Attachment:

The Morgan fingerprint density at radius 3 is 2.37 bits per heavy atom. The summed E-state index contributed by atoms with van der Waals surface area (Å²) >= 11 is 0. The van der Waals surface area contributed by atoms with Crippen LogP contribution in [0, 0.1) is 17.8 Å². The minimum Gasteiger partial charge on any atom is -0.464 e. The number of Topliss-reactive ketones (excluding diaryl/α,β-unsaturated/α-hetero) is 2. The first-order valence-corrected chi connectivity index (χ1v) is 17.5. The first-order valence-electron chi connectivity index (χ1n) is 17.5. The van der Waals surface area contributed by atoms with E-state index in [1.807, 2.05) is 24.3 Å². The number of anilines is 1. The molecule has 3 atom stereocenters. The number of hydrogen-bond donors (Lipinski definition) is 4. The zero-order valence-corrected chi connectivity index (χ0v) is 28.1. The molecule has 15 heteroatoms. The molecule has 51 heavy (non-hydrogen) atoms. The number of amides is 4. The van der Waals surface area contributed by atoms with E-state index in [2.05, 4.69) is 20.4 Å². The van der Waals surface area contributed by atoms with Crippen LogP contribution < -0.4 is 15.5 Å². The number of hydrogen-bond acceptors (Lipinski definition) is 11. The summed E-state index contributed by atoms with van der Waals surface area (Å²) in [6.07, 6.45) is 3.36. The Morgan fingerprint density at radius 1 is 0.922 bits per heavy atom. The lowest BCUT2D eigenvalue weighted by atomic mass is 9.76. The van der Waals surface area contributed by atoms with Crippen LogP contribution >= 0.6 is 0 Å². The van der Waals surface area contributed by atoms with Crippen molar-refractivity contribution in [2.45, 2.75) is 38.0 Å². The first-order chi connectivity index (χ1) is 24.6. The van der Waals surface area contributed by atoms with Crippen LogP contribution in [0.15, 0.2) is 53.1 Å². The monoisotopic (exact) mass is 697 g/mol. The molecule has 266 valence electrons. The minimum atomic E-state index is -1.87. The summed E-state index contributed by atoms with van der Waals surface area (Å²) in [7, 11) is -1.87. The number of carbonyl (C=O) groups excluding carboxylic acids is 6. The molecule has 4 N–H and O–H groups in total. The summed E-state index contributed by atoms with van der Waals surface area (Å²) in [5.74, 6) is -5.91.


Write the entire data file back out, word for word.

The Morgan fingerprint density at radius 3 is 2.37 bits per heavy atom. The summed E-state index contributed by atoms with van der Waals surface area (Å²) >= 11 is 0. The van der Waals surface area contributed by atoms with Crippen LogP contribution in [0, 0.1) is 17.8 Å². The minimum Gasteiger partial charge on any atom is -0.464 e. The number of Topliss-reactive ketones (excluding diaryl/α,β-unsaturated/α-hetero) is 2. The first-order valence-corrected chi connectivity index (χ1v) is 17.5. The first-order valence-electron chi connectivity index (χ1n) is 17.5. The van der Waals surface area contributed by atoms with E-state index in [1.807, 2.05) is 24.3 Å². The number of anilines is 1. The molecule has 3 atom stereocenters. The number of hydrogen-bond donors (Lipinski definition) is 4. The zero-order valence-corrected chi connectivity index (χ0v) is 28.1. The molecule has 15 heteroatoms. The molecule has 51 heavy (non-hydrogen) atoms. The number of amides is 4. The van der Waals surface area contributed by atoms with E-state index in [2.05, 4.69) is 20.4 Å². The van der Waals surface area contributed by atoms with Crippen LogP contribution < -0.4 is 15.5 Å². The number of hydrogen-bond acceptors (Lipinski definition) is 11. The summed E-state index contributed by atoms with van der Waals surface area (Å²) in [6.07, 6.45) is 3.36. The Morgan fingerprint density at radius 1 is 0.922 bits per heavy atom. The lowest BCUT2D eigenvalue weighted by atomic mass is 9.76. The van der Waals surface area contributed by atoms with Crippen LogP contribution >= 0.6 is 0 Å². The van der Waals surface area contributed by atoms with Crippen molar-refractivity contribution in [2.45, 2.75) is 38.0 Å². The first-order chi connectivity index (χ1) is 24.6. The van der Waals surface area contributed by atoms with Crippen LogP contribution in [0.15, 0.2) is 53.1 Å². The monoisotopic (exact) mass is 697 g/mol. The molecule has 266 valence electrons. The minimum atomic E-state index is -1.87. The summed E-state index contributed by atoms with van der Waals surface area (Å²) in [7, 11) is -1.87. The number of carbonyl (C=O) groups excluding carboxylic acids is 6. The molecule has 4 N–H and O–H groups in total. The summed E-state index contributed by atoms with van der Waals surface area (Å²) in [5.74, 6) is -5.91.